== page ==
Sunday, October 21, 2012

Heritage Walks in Mumbai - Bandra


A Saturday with not much to do - so Lex and I decided to do one of the walks from the book Heritage Walks of Mumbai.  We decided we'd start with the Bandra walk as it was the closest to us and we'd see how easy it was to follow the book.  Bandra was originally a Portuguese settlement in the 1500s, was later taken over by the British East India Company and later became known as the "Queen of the Suburbs" and was the place where the rich of Mumbai owned a villa or beach house. The walk began at Bandra Railway Station which I thought had a very British feel to it.  If it wasn't for the tuk-tuk and the woman in a sari, this could have been a station somewhere in the UK.



From the station we walked by Bandra Masjid (mosque) and the surrounding market and then past Bandra Police Station into Hill Road - which the guide book told us was Bandra's first real fashion street with department stores, shopping centres and roadside vendors.  To be honest I didn't really find this area as much of a "fashion mecca" as described.  



Some way down Hill Road we took the diversion into Chapel Road, an old Christian enclave with many brightly coloured houses and old bungalows.  A lot of this area has really fallen into decay of late, but some of the bungalows are still worth looking at.  The style of the houses were modelled on a Portuguese layout with sloping roofs, external wooden staircases, verandahs and balconies.  Crosses are seen everywhere, at street corners and in front of the houses.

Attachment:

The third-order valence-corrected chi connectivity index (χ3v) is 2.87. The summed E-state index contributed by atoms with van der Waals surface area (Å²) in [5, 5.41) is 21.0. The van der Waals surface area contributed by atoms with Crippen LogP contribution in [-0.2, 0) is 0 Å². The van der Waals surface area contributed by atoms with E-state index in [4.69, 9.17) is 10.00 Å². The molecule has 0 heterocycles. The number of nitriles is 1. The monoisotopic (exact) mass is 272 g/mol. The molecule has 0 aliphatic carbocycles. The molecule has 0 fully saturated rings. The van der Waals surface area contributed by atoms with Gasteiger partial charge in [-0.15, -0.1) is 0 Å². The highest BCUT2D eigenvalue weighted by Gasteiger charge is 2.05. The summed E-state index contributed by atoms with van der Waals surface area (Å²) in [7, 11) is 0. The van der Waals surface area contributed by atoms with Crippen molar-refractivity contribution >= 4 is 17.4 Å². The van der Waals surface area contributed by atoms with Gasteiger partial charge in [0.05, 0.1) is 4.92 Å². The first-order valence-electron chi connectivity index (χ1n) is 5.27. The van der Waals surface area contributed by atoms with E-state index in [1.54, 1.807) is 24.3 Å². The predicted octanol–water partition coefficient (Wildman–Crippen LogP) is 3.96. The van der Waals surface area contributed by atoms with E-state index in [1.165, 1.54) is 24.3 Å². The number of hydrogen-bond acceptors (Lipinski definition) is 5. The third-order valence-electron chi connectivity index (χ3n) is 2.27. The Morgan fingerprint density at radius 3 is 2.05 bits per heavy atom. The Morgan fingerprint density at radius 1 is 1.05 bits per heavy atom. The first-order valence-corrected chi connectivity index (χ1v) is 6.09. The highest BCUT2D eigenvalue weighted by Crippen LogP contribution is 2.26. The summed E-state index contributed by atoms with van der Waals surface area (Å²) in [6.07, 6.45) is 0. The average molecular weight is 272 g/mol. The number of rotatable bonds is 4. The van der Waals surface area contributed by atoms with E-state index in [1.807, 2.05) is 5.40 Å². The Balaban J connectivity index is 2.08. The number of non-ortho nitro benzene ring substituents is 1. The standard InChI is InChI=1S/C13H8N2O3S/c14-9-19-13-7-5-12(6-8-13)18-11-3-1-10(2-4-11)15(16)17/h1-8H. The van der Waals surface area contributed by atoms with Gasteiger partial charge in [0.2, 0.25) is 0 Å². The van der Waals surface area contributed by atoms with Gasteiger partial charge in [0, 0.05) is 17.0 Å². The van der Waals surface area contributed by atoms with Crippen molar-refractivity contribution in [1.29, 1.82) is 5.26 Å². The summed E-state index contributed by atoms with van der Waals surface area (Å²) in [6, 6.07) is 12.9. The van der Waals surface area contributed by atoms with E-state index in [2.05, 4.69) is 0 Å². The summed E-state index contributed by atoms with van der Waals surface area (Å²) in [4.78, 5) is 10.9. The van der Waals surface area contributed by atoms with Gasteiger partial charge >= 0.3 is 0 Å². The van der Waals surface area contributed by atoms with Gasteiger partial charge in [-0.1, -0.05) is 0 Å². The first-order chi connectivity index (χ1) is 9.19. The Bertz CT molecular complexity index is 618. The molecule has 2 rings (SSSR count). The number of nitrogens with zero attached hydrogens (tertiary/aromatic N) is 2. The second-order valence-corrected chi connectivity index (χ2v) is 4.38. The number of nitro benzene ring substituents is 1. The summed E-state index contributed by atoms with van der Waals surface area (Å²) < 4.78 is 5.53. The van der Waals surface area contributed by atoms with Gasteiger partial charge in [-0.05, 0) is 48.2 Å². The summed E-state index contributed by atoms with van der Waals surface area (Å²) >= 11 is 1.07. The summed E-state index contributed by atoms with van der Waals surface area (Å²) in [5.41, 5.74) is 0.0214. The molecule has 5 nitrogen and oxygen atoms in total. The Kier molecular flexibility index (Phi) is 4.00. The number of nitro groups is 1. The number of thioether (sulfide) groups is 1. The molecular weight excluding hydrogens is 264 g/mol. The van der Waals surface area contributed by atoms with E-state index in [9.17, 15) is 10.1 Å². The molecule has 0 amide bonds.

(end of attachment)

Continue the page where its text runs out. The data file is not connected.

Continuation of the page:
Back on the route again we walked up the hill to Mount Mary's Church - originally constructed by the Portuguese in 1640 and enlarged at the turn of the last century.  This area is full of people at the time of the Bandra Fair in September each year, but was fairly quiet when we walked up here yesterday.


After a quick stop at the church, we continued down the hill to Bandstand, a road that runs along the rocky coast.  This area got its name from the bands that played here for local residents - the bandstand is now derelict.  However there were many families and couples sitting by the shore or in the small parks along Bandstand.


We continued along Bandstand towards Land's End.  We walked past the Taj hotel and up to the 
Castella de Aguado (Bandra Fort). The fort dates back to the 1600s, though is now a ruin.  From Land's End and the fort, however, there are great views across to South Mumbai and the Sea Link.



Mumbai, as an island city, was once guarded by forts built by the Portuguese and British along the coast.  The guide book asked us to imagine what it was like for a Portuguese solder 400 years ago to be along in an alien, tropical land, trying to hang onto a patch of valuable property for his king and country.



We'd walked for a couple of hours by this point, and after walking back along Bandstand and taking some more photos we decided we jump in a tuk-tuk to Mocha Mojos and get a drink.  After that we walked to Suzettes for some delicious crepes.

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